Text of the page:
Why I Decided To Leave Android

Why I Decided To Leave Android

 Screenshot edited with  Adobe Post

Screenshot edited with Adobe Post

New Phone, Who Dis?

In the beginning...

Back in the 2011 I owned a Samsung Captive, before that Blackberry Curve 8900 and after that, when my Captive fell to an early death. I bought a Samsung Focus Windows Phone that summer when the stigma of Blackberry devices were starting to wear thin. After a year of app envy, I left the Windows ecosystem for greener pastures and purchased an HTC One X. 

One of the reasons I went back to Android was because by 2012 screens were getting bigger. iPhones were still a minuscule 3.5 screen size. (I bought the One X in May, before the 4 inch iPhone 5 was released in September.)  Owning an iPod Touch during this time I knew that screen size was not going to work on a phone. Also the cameras were catching up to iPhones. It was one of the major sticking point for Apple fanboys held over fans of other platforms. While I wouldn't consider myself an amateur photographer, I do want my pictures to look good. Plus the app scene on Android was catching up as well and the level of customization was second to none.  

One step forward

My One X crapped out on me after a little over a year, prompting me to hop on craigslist and get at the time an outdated Samsung Galaxy S2. That phone held me down for a month, when it was replaced by the Nexus 5.  

The Nexus line is really the only line that can really be compared to the iPhone. Introduced in 2010 by Google in order to have a more hands on approach in the development of phone and later tablet devices. The absence of carrier bloat and timely updates made sure that I was having a pure Android experience. The screen wasn't the best and the camera was the phone's downfall. But some post editing apps such as Snapseed and VSCO helped my photos look great. 

But by this time I had moved to T-Mobile and while I love their network service in the Chicagoland area, the Nexus 5 lack of WiFi Calling became detrimental.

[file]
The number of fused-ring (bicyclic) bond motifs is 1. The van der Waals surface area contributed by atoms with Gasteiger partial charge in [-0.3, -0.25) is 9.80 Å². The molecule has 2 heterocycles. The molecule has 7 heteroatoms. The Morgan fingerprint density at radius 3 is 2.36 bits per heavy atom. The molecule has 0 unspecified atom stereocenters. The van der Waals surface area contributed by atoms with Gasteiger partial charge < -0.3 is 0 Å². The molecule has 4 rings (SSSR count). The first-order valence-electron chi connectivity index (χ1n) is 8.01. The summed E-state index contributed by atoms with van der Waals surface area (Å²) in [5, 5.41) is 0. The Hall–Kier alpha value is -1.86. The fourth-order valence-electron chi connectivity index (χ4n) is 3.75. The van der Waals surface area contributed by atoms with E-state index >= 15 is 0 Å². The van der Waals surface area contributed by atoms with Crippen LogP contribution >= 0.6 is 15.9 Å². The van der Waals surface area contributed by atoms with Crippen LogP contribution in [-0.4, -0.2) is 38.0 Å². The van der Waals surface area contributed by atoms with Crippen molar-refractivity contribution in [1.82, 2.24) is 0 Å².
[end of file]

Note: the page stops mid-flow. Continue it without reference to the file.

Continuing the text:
A Galaxy far far away

In October I pre-ordered a Samsung Note 4. It had WiFi calling, a big screen, a great camera, and a stylus.  Before I settled on the Note 4, I was really close to purchasing an iPhone 6 Plus.  

Apple had finally raised the screen size comparable to Android phones. The reason I didn't pull the trigger was the base model was still 16GB. I was hoping Apple would have made the base model 32GB as 16 was too small and 64GB was too expensive.

Coming from the stock experience of the Nexus 5, the Note 4's Touchwiz was a drastic change. I quickly download Nova launcher and gave my phone a more stock like experience. But there were things I couldn't cover as easily. Carrier bloat and Samsung's own preinstalled apps required me to disable them. Battery life barely got me through a work day. This was partly due to apps running in the background and also my listening of podcasts 5 hours a day. But even in standby I would lose a nice amount of battery life. 

Updates were atrocious. To an average user this probably goes unnoticed. But I'm someone who would visit Android Central, Android Police, Droid Life and etc on a daily basis. Not to mention Android and Note 4 subreddits I would lurk from time to time. I stood by and watched every carrier update their version of the Note 4 to Lollipop 5.0 before T-Mobile got around to it. And then again (although not as long) when 5.1 updates began happening. Updates are important because they fix bugs, improve battery life, add security updates, and don't forget emojis.  

Note: Even though Marshmallow Android 6.0 has been out since late October/early November no carrier version of Samsung's Note 4 or Note 5 has been updated to Android's latest version at the time of this writing.